# Why is pinning a point to remove a null space bad?

A Poisson equation with all Neumann boundary conditions has a single constant dimensional null space. When solving via a Krylov method, the null space can be removed either by subtracting the mean of the solution each iteration or by pinning the value of a single vertex.

Pinning a single vertex has the benefit of simplicity, and also avoids an extra global reduction per projection. However, it is typically viewed as bad due to its effect on conditioning. Therefore, I've always subtracted means.

However, the two methods differ from each other by at most a rank 2 correction, so according to (1) they should converge in nearly the same number of iterations (at least in exact arithmetic). Is this reasoning correct, or is there an additional reason that point pinning is bad (perhaps inexact arithmetic)?

## 1 Answer

Your arguments apply naturally to the unpreconditioned case. The reason that I don't recommend pinning is that it confuses norms and preconditioning. If you know the size of a typical diagonal value, you can scale the trivial equation for the pinned node so that norms become reasonable again.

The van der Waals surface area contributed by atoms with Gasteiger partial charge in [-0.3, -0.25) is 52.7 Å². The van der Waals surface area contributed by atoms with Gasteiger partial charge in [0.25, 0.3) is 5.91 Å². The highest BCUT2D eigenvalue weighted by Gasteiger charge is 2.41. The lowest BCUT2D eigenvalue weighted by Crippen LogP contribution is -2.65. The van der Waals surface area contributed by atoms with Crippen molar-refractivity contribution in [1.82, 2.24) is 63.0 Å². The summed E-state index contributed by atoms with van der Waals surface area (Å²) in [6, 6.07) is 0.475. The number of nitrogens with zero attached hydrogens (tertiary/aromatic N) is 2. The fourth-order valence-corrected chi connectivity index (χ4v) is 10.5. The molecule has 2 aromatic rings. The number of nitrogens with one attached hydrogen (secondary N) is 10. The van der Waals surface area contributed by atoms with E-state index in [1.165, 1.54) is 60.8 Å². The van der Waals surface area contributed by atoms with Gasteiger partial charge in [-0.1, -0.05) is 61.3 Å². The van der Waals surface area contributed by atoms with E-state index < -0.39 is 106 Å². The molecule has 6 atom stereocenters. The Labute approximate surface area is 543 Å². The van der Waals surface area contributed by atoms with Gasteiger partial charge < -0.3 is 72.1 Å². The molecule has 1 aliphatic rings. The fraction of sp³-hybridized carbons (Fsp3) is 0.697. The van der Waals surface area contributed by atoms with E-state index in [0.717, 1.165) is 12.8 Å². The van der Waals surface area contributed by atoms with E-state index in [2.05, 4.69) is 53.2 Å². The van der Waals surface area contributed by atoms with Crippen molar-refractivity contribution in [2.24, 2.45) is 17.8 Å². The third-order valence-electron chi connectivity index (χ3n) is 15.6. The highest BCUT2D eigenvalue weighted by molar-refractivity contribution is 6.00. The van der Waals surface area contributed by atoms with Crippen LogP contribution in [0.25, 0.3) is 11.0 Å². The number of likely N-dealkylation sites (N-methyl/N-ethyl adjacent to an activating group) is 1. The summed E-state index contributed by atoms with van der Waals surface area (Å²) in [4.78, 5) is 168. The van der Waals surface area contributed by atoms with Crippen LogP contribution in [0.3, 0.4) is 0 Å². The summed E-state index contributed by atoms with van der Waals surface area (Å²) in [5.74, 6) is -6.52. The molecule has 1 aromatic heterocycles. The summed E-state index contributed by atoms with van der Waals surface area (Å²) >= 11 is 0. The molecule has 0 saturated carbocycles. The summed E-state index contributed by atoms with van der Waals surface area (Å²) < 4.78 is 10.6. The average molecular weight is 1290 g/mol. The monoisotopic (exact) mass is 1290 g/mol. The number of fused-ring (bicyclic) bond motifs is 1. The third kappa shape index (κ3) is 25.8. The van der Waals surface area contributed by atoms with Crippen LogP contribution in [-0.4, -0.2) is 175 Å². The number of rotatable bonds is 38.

To see the consequence on preconditioning, we have to distinguish between different methods of enforcing the pinning. I consider two of the most popular.

1. If the pinning is achieved by "zeroing a row" (setting a row equal to a scaled row of the identity), it introduces asymmetry which restricts the choice of Krylov method and can confuse preconditioners (e.g. make algebraic multigrid choose a poor aggregate).
2. If the corresponding column is also zeroed (with the contribution "lifted" to the right hand side), the effect is pretty benign.

Note that interpolation operators for multigrid may have to be adjusted to do the pinning in a compatible way on each level. If you don't mind the complexity introduced by implementing the pinning with a good scaling, it is a fine approach. In most cases, we find that it is more intrusive and error-prone to implement pinning in a non-disruptive way than to provide the near-null space. By having the original (singular) matrix around, the solver library can also verify that the provided null space is indeed a null space, thus protecting against a common mistake.